A new study of the early universe reveals how it could have been formed from an older collapsing universe, rather than being brand new.
The universe is currently expanding and it is a common theory that this is the result of the 'Big Bang' - the universe bursting into existence from a point of infinitely dense and hot material.
However, physicists have long debated this idea as it means the universe began in a state of complete breakdown of physics as we know it. Instead, some have suggested that the universe has alternated between periods of expansion and contraction, and the current expansion is just one phase of this.
This so-called 'Big Bounce' idea has been around since 1922, but has been held back by an inability to explain how the universe transitions from a contracting to an expanding state, and vice versa, without leading to an infinite point.
Now, in a new study published today in Physical Review Letters, Dr Steffen Gielen from Imperial College London and Dr Neil Turok, Director of the Perimeter Institute for Theoretical Physics in Canada, have shown how the Big Bounce might be possible.
Cosmological observations suggest that during its very early life, the universe may have looked the same at all scales - meaning that the physical laws that that worked for the whole structure of the universe also worked at the scale of the very small, smaller than individual atoms. This phenomenon is known as conformal symmetry.
In today's universe, this is not the case - particles smaller than atoms behave very differently to larger matter and the symmetry is broken. Subatomic particle behaviour is governed by what is called quantum mechanics, which produces different rules of physics for the very small.
For example, without quantum mechanics, atoms would not exist. The electrons, as they whizz around the nucleus, would lose energy and collapse into the centre, destroying the atom. However, quantum mechanics prevents this from happening.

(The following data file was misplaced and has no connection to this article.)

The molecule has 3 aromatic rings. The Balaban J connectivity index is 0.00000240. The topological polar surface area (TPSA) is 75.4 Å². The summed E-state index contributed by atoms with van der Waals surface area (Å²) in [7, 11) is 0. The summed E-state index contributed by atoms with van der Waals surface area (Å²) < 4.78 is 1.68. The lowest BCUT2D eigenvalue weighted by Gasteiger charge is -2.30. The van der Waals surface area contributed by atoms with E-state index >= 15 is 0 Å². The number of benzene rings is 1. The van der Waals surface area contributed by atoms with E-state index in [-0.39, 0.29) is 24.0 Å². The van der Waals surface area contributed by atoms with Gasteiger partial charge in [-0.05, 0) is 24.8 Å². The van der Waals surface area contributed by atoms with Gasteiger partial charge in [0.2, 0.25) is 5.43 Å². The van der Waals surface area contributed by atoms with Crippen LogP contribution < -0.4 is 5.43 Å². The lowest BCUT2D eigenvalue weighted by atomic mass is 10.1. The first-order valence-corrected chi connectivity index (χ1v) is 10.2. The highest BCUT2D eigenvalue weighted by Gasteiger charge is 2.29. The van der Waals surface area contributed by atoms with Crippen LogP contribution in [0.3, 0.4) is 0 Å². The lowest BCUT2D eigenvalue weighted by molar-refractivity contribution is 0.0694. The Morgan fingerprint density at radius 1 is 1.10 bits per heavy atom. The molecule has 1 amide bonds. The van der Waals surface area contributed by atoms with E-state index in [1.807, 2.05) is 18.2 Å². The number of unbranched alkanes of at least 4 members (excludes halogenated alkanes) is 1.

In the early universe, as everything was incredibly small, it may have been governed solely by the principles of quantum mechanics, rather than the large-scale physics we also see today.
In the new study, the researchers suggest that the effects of quantum mechanics could prevent the universe from collapsing and destroying itself at end of a period of contraction, known as the Big Crunch. Instead, the universe would transition from a contracting state to an expanding one without collapsing completely.
Dr Gielen said: "Quantum mechanics saves us when things break down. It saves electrons from falling in and destroying atoms, so maybe it could also save the early universe from such violent beginnings and endings as the Big Bang and Big Crunch."
Using the idea that the universe had conformal symmetry at its beginning, and that this was governed by the rules of quantum mechanics, Dr Gielen and Dr Turok built a mathematical model of how the universe might evolve.
The model contains a few simple ingredients that are most likely to have formed the early universe, such as the fact that it was filled with radiation, with almost no normal matter. With these, the model predicts that the effect of quantum mechanics would allow the universe to spring from a previous universe that was contracting, rather than from a single point of broken physics.
Dr Turok said: "The big surprise in our work is that we could describe the earliest moments of the hot big bang quantum mechanically, under very reasonable and minimal assumptions about the matter present in the universe. Under these assumptions, the big bang was a 'bounce', in which contraction reversed to expansion."
The researchers are now investigating how this simple model can be extended to explain the origin of perturbations to the simple structure of the universe, such as galaxies. "Our model's ability to give a possible solution to the problem of the Big Bang opens the way to new explanations for the formation of the universe," said Dr Gielen.
Perfect Quantum Cosmological Bounce. Steffen Gielen and Neil Turok. Physical Review Letters, 2016. DOI:10.1103/PhysRevLett.117.021301.
Imperial College London